29Bernard M. Flynn
The "authoritative voice on insurance issues," as one source calls him, has his hands full in managing the fallout from Sandy. Still, he's sought after by lawmakers, who want his expertise in managing the storm after the storm. Flynn says NJM will pay out some $300 million in claims following Sandy.
The battle pitting the Jets and Giants against the American Dream developers is all Mara, who a source says will do anything to block mall traffic on game days: "You talk about holding hostage … it's Mara." Woody Johnson lost juice in backing Romney, the source adds, and is "along for the ride."
The Human Services commissioner "is going to be much more of a power player" in the coming year, a source reports. Velez will have a major role in determining what Medicaid and health care reform are going to look like in New Jersey — and how changes to those establishments are going to be felt by employers.
"Important, but the heavy lifting's done," is how one source characterizes Brown, whose main job was to find Barchi. He's now focused on raising money for more construction projects. "The fortune of Rutgers will be defined on its success over the next four years," another source says; Brown helped put those pieces in place.
25Mitchell E. Hersh
He's reinvented Mack-Cali through the acquisition of Roseland, and now sits atop a powerful REIT with a capable residential division that's specializing in multifamily urban infill development — one of the only real estate sectors to hold its own during the devastating downturn.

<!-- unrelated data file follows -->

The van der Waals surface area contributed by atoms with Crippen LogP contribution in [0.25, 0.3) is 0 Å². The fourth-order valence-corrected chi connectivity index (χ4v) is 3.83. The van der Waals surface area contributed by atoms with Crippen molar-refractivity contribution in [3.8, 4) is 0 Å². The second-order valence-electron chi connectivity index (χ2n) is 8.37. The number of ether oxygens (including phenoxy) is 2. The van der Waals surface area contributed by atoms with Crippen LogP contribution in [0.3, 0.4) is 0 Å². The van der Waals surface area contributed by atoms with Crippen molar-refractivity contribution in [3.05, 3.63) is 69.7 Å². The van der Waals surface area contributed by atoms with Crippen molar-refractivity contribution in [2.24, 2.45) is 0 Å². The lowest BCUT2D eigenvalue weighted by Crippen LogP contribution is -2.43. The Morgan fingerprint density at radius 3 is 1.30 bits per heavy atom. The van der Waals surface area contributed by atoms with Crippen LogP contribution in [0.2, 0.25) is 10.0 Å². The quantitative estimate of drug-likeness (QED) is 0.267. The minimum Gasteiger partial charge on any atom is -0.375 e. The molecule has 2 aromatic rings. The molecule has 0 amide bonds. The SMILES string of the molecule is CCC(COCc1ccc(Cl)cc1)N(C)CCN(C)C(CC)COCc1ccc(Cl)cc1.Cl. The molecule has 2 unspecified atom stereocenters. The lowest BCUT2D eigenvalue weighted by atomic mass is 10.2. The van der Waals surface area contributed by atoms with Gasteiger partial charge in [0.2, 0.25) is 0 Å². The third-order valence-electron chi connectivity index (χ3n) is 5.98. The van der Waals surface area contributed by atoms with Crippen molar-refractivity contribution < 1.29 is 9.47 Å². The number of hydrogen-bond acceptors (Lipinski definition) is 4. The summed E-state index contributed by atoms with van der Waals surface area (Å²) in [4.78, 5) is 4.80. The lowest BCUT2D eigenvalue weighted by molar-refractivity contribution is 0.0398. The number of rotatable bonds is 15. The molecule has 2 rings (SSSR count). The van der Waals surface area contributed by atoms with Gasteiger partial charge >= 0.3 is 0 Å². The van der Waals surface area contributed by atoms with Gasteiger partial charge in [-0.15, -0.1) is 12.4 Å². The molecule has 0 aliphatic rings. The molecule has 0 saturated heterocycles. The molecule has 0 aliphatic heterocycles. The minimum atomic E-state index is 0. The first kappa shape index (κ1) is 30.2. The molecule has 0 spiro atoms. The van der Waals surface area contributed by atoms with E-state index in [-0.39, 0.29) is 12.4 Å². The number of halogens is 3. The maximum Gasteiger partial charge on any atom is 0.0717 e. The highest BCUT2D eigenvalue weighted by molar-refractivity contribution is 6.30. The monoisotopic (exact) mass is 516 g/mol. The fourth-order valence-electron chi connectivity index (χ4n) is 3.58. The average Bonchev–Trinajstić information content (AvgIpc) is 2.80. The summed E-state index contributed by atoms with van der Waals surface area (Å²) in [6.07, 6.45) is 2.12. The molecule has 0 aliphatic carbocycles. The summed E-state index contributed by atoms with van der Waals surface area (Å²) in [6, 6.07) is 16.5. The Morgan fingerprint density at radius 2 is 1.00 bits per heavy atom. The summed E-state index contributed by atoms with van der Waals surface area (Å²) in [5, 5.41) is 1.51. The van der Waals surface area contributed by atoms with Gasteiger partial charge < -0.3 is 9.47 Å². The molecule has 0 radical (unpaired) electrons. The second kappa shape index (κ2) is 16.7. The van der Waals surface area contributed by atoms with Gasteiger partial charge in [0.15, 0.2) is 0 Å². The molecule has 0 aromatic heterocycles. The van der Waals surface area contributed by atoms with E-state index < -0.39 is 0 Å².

24John R. Strangfeld
Prudential's CEO committed to Newark with a new office tower, the design of which could be make or break for the city. A developer says it could become a gateway to University Heights and attract pedestrian traffic, or a gated area that locks employees within. "How they decide to stay in Newark is critical."
A good friend of Christie, and "when you look at the big things going on," like American Dream, "his firm is involved." But the Port Authority continues to draw fire; "if you had a mike in every car, you'd hear a word or two that wouldn't be too complimentary" to the agency.
22David Alan Tepper
Along with Norcross, Tepper is called an invisible architect of the tenure reform initiative that went down last year. Sources call him "the single most important business person in the state" and say "there are few people with a stronger Rolodex." Another source points out "he has more money than God."
Ask Democrats and Republicans for the most influential union leader, and Mullen tops all their lists, perhaps because he is close with both Christie and Sweeney. Expect Mullen's building trades group to do well with the influx of construction expected from Sandy rebuilding and the higher ed bond issue.Click here to read 20-11 on the list.Click here to read the list from the beginning.Correction appended: Jennifer Velez will have a major role in determining what Medicaid will look like in New Jersey. An earlier version of this story was incorrect.